And that is why you’re here today, for here Your King is coming to you today, coming as your Saviour, coming with His forgiveness. “Behold, your King is coming to you, righteous and having salvation” is true not only of His coming at Bethlehem, but still today - where in the waters of Holy Baptism Jesus comes and washes us clean of our sins; where with the words of Holy Absolution Jesus comes and pronounces us righteous; and where in the bread and wine of Holy Communion Jesus comes and feeds us with the bread of life and the righteousness and salvation He brings for us. And so the “Hosanna! Blessed is he who comes in the name of the Lord!” that the crowds cried out to Jesus as He entered Jerusalem humble and riding on a colt, we now cry out to Him here as Jesus enters this place in these humble means, rejoicing that our King is coming to us. To be our true and rightful God. Our God who comes to save us.
And while, as Ms. Levine wrote, adversity will not make us nicer, more spiritual beings - our King can. And does. For as Isaiah went on to write, “we are the clay, and you are our potter; we are all the work of your hand.” Our King doesn’t come to us to forgive us and leave us, but through His Word and Spirit He is shaping us and changing us; giving us new hearts and new lives; new loves and new loyalties; forming us to be like Christ - that like Him, we too leave our thrones and serve. That as our King provides for us, so too might we provide for others. For with our false gods dethroned and the true God enthroned in our hearts, we will be different. And with eyes of faith focused on Jesus, the eyes of our bodies will be focused on others - not to see what we can get from them, but to see what we can do for them. “More spiritual beings” through the Holy Spirit who lives in us.
And “more spiritual beings” is what St. Paul was talking about in the Epistle we heard this morning, from his letter to the Corinthian Christians. Words that are kind of surprising, given that the Corinthian churches were some of the most messy and confused that St. Paul had to deal with! But he talks about them in glowing terms - which is, of course, not because of them, but because of the work of Jesus in them. The work of His forgiveness. The work of His Spirit. Paul looks at them with the eyes of faith, and so is confident of Jesus’ work in them. Did the Corinthians still have a long way to go? Certainly! But so do we. But we can be confident in Jesus’ work in us as well - His forgiving and transforming work - so that Paul’s words to the Corinthians are true for us as well: “that in Jesus, in every way we are enriched . . . we are not lacking in any spiritual gift, as we wait for the revealing of our Lord Jesus Christ, who will sustain us to the end, guiltless in the day of our Lord Jesus Christ.”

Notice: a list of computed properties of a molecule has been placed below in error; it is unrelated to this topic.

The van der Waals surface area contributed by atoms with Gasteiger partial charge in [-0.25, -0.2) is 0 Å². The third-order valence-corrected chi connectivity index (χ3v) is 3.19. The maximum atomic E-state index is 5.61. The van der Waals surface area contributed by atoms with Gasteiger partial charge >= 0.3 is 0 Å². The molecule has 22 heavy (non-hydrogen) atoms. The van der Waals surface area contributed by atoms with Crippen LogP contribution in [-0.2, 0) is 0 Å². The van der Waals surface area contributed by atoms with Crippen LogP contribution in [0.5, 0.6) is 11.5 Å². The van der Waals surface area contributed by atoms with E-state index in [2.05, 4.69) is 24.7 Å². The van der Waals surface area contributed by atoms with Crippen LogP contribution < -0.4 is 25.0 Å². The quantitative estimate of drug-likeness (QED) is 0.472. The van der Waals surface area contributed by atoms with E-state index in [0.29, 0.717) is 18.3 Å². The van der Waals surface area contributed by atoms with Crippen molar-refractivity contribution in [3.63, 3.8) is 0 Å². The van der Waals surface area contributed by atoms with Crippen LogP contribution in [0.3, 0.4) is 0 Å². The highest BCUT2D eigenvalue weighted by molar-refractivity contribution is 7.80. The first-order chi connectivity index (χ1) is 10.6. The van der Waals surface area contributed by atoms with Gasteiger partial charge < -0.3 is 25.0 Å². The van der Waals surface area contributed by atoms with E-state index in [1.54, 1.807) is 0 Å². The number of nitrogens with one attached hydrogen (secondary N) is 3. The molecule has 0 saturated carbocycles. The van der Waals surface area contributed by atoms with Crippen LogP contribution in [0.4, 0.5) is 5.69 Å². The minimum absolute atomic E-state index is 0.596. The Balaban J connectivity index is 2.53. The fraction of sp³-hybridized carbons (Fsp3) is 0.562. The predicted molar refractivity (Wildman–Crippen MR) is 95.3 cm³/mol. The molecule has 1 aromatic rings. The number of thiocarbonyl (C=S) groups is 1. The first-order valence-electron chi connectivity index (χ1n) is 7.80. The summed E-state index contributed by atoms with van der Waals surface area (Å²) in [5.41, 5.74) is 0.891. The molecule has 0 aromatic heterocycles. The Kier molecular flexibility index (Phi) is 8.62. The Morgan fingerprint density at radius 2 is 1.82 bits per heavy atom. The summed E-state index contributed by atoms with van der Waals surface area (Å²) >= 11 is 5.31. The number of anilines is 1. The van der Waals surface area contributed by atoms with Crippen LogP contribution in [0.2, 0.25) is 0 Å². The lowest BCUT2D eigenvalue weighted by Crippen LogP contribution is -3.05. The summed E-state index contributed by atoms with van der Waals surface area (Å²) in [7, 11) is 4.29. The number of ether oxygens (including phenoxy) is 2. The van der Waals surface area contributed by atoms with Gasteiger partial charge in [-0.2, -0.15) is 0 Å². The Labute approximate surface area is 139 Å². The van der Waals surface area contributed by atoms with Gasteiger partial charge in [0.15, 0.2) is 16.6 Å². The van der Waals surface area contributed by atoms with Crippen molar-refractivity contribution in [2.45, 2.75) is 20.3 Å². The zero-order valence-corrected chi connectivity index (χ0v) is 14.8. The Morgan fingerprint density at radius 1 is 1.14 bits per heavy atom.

How important those words! That we put our faith not in ourselves or our own spiritual progress, but in Jesus and His work in us; in the gifts He gives to us; and that it is He who will sustain us to the end, guiltless in His forgiveness. For even as we look back to the coming of our King at Christmas, and look for His coming now in His Word and Sacraments, so too we are looking forward to His coming again at the end - when He rends the heavens and comes down to judge the living and the dead. And when He does, we will sing to Him then as we will today, and as we have all along: Hosanna! Blessed is he who comes in the name of the Lord! For we are not afraid of the judgment, but know the words that will be spoken to us - the same words that our Saviour has spoken to us here, as He sustained us with His forgiveness and kept us strong in His love. His “I forgive you all your sins” will be just as true for us then as it is for us now.
And when our King comes to us in the end, guess what? We will be enthroned - kings and queens not of our own making, but of His making. And not just for a time, but for eternity. For when He comes again one final time, our King will seat us on His throne, in His kingdom, where we will reign with Him forever.
And that, my friends, is why we rejoice. Whether the Dow plummets or rockets, whether this year was a happy one or a sad one, whether we are young or old, no matter who was elected president, and no matter what we feel about the future. Our King who came for us, and is coming for us, will come again for us. Rejoice and repent and prepare to meet Him.
In the Name of the Father, and of the (+) Son, and of the Holy Spirit. Amen.
Now the peace of God which passes all understanding, keep your hearts and minds through faith in Christ Jesus, our Lord. Amen.